Flavius Blondus: Roma Instaurata
- Publisher / Year
- Pytheas Books
Országos Széchényi Könyvtár (Budapest, Hungary)
How would you feel if you could hold in your hand a codex from Matthias Corvinus’s library, the Bibliotheca Corviniana? It was Europe’s greatest Renaissance collection of secular books: historical chronicles, philosophic and scientific works in the fifteenth century.
Matthias Corvinus (23 February 1443 – 6 April 1490) was King of Hungary and Croatia and was one of the most powerful rulers of his age. He was educated in Italian and his fascination with the achievements of the Italian Renaissance led to the promotion of Italian cultural influences is Hungary. The famous Bibliotheca Corviniana was one of the most renowned libraries of the Renaissance world. Matthias started to collect books from about 1460. At the king’s death, the library consisted of about 3,000 codices or “Corvinae” which included 4,000-5,000 works, many of classical Greek and Latin authors. It represented the literary production and reflected the state of knowledge and arts of the Renaissance and included philosophy, theology, history, law, literature, geography, natural sciences, medicine, architecture, etc. The Bibliotheca Corviniana was second in size only to the Vatican Library. In 1489, Bartolomeo della Fonte of Florence wrote that Lorenzo de’ Medici founded his own Greek-Latin library encouraged by the example of the Hungarian king. The Turkish invasion of much of Hungary in the 16th century destroyed the codices. Only about 650 Corvina survived, now in several libraries in Hungary and Europe. Items from the Bibliotheca Corviniana were inscribed on UNESCO’s Memory of the World Register in 2005 in recognition of their historical significance.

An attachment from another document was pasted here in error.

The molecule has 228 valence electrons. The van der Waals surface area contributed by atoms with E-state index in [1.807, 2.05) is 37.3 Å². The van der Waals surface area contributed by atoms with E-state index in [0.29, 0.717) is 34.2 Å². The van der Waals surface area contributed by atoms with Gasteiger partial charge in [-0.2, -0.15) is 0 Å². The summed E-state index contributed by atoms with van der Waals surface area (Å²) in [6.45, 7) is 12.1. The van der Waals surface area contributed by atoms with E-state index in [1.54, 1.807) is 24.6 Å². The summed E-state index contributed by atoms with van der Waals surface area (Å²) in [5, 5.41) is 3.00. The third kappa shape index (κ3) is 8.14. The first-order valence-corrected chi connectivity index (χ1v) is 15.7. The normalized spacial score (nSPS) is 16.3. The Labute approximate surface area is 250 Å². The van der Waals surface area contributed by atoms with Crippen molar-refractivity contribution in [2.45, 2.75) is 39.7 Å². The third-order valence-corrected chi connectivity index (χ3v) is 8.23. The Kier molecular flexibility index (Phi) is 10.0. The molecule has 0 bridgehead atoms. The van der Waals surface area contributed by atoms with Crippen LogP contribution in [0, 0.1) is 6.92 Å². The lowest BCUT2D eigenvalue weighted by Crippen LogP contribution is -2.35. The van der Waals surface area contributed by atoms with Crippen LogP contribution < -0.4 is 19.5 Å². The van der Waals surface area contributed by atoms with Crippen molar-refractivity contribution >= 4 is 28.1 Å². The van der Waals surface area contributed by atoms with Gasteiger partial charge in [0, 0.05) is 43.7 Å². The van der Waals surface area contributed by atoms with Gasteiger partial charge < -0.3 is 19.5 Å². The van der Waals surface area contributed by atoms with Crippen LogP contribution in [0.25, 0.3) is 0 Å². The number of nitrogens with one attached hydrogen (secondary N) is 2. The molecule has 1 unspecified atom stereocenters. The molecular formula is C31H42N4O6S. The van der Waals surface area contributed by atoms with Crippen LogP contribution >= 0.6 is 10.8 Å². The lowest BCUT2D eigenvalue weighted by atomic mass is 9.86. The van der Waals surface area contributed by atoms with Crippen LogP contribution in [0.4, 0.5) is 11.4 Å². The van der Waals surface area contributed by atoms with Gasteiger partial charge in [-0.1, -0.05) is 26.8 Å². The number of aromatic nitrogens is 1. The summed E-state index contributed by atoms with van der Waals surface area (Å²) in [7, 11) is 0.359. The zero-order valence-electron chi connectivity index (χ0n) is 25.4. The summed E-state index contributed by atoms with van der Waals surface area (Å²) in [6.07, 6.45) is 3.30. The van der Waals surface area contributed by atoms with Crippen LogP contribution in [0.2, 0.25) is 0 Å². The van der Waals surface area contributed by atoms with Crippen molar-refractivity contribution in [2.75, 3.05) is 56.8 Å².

The original of the present Corvina, entitled Roma Instaurata is an interesting work on the antique ruins of Rome. The author, Flavio Biondo (Flavius Blondus) was an Italian Renaissance humanist and historian and is known to be one of the first archeologists. Flavio published three encyclopedic works: Roma Instaurata (1440-63), Roma Triumphans (1456-60) and Italia Instaurata (1456-60). They are systematic and documented guides to the ruins and topography of ancient Rome; subsequent antiquaries and historians built on the foundations laid down by Flavio and by his older contemporary, Poggio Bracciolini. At the time the ruins of ancient Rome were overgrown and unexplored. When in 1420 Bracciolini climbed the Capitol he saw only deserted fields. The Forum, buried in eroded topsoil, was grazed by cows—the Campo Vaccino— and pigs rooted in its unweeded vegetation. Flavio and fellow humanists like Leone Battista Alberti began to explore and document the architecture, topography and history of Rome, and in the process revived a vision of Rome’s former glory. Flavio’s first work was De Roma Instaurata (Rome Restored, 1444-1448), is a reconstruction of ancient Roman topography. Roma Instaurata was and remains a highly influential humanist vision of restoring Rome to its previous heights of grandeur by recreating what Rome used to look like based on the ruins which remained.